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From Antitrust Law Daily, November 18, 2013

Class action procedures in Sirius XM Radio case will not be scrutinized by Supreme Court

By Jeffrey May, J.D.

The U.S. Supreme Court today refused to consider the procedures followed by the federal district court in New York City in reviewing a class action settlement resolving consumers’ claims that a merger between satellite radio programming providers Sirius and XM had unlawful anticompetitive effects. The Court denied a petition for certiorari, which was filed by an objector to the settlement who had questioned, among other things, the district court’s consideration of racial and gender diversity in assessing class counsel in the case (Martin v. Blessing, Dkt. 13-169).

Left standing is a decision of the U.S. Court of Appeals in New York City (507 Fed. Appx. 1, 2012-2 Trade Cases ¶78,199), affirming approval of the class action settlement. Under the settlement, class members received no compensation; however, Sirius agreed to freeze its prices for five months and to pay class counsel $13 million in attorney fees.

Before the Second Circuit, class member Nicolas Martin objected not only to the settlement terms, but also to Judge Harold Baer’s reliance on race and gender in assessing the adequacy of class counsel. Martin asked the Second Circuit to set aside the settlement as the tainted product of an invalid certification order. The appellate court rejected his challenge to the certification order on standing grounds, concluding that Martin failed to allege injury in fact.

In his petition, Martin asked specifically: “whether an objecting class member whose antitrust claims have been waived by a settlement negotiated by class counsel appointed by a racially conscious class certification order … has standing to challenge the class certification order and, through it, the antitrust settlement.”

According to the petition, Martin should have been allowed to “rely on third-party standing to raise the equal-protection rights of counsel against whom the Diversity Order discriminates on the basis of race.” Moreover, the appellate court should have considered the “class’ interest in being free from the more petty but nonetheless ultra vires micromanagement of the class-counsel relationship” when it concluded that the objector “need[ed] to have suffered ‘actually inferior’ legal services” to establish a cognizable case or controversy.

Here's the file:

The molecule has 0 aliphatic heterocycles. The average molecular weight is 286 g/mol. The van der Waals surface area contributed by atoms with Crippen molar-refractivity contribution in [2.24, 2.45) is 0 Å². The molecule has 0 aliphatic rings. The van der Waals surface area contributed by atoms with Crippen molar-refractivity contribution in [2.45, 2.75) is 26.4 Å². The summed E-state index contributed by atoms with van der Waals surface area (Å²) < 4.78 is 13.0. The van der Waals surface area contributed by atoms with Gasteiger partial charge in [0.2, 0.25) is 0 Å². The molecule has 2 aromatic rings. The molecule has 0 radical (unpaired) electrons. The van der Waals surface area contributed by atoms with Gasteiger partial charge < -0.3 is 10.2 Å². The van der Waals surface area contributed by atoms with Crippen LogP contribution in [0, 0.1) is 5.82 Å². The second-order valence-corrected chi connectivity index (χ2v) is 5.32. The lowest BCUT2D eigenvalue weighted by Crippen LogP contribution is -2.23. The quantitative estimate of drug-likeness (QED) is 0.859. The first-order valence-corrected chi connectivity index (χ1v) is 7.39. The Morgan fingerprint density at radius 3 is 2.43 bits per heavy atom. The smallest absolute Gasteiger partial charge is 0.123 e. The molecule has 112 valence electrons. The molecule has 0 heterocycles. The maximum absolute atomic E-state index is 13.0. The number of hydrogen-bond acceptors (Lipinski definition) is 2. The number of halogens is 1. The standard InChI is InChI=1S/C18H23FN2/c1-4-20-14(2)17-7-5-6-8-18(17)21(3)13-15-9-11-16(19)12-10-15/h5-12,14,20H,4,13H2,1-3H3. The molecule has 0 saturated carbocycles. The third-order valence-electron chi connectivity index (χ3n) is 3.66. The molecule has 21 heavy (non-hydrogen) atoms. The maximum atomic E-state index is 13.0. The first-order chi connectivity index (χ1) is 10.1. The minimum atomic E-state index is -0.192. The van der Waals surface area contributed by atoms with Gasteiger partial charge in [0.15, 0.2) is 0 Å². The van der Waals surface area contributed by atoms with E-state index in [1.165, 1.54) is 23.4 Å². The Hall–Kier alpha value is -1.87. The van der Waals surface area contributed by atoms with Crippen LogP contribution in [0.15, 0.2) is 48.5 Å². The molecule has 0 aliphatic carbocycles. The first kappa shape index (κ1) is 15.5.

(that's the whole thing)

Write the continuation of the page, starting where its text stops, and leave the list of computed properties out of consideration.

Justice Alito statement.

In an effort to avoid a misunderstanding of the Court’s denial of the petition, Justice Samuel Alito issued a separate statement, respecting the denial of the petition for certiorari.

“I am hard-pressed to see any ground on which Judge Baer’s practice can be defended,” Alito said. “[I]t is doubtful that the practice in question could survive a constitutional challenge.”

With respect to Federal Rule of Civil Procedure 23, Alito noted that the Rule allowed a district court to consider “any … matter pertinent to counsel’s ability to fairly and adequately represent the interests of the class.” However, he expressed “doubt that this provision can be stretched to justify the practice at issue here.”

“The uniqueness of this practice weighs against review,” according to Alito. However, he cautioned: “If the challenged appointment practice continues and is not addressed by the Court of Appeals, future review may be warranted.”

Chief Justice John Roberts took no part in the consideration or decision of the petition.

Attorneys: Lawrence J. Joseph for Nicolas Martin. Jay W. Eisenhofer (Grant & Eisenhofer PA) for Carl Blessing. Todd Raymond Geremia (Jones Day) for Sirius XM Radio Inc.

Companies: Sirius XM Radio Inc.

MainStory: TopStory Antitrust

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